"What drives my research is studying how these biases lead to liberals and conservatives believing very different things about the nature of the world. When two sides have 'alternative facts,' it makes it very difficult to agree on compromises. People just get mad at each other. Partisan bias both fuels political conflict and is fueled by it in a self-escalating cycle, posing a threat to effective democratic government," says study co-author Peter Ditto, UCI professor of psychological science. Karen Tapia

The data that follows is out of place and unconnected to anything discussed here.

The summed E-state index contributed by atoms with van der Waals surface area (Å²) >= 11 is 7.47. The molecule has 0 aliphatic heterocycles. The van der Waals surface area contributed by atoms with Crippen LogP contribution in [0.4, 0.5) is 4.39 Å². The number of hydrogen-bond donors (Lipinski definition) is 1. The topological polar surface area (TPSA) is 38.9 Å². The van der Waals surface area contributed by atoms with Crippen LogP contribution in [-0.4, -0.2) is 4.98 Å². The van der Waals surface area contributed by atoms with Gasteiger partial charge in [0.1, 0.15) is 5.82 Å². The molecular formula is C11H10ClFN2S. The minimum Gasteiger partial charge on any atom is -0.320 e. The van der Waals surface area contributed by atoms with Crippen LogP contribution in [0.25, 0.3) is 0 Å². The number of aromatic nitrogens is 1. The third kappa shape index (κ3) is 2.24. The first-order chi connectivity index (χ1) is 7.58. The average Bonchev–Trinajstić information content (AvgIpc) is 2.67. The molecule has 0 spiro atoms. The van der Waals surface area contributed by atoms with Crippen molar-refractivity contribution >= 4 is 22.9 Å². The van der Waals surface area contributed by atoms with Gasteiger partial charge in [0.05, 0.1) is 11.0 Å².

Peter Ditto, UCI professor of psychological science, is among the co-authors of a study – published in the journal Science – that describes the bitter polarization between the nation’s Republican and Democratic parties as “political sectarianism.” The project involved a team of political science, psychology, sociology, economics and communication experts who reviewed a broad survey of current scientific literature. They concluded that the morally charged politics in the U.S. today share many of the hallmarks of religious fervor, with each sect feeling increasingly justified in doing anything necessary to defeat an evil enemy. “What worries me most is that this kind of moralized political conflict is difficult to tamp down. Each time one side strikes a blow, the other feels it necessary to strike back even harder,” Ditto said. “The 2020 election won’t end the sectarian battle between red and blue America. It is much more likely to stoke it.”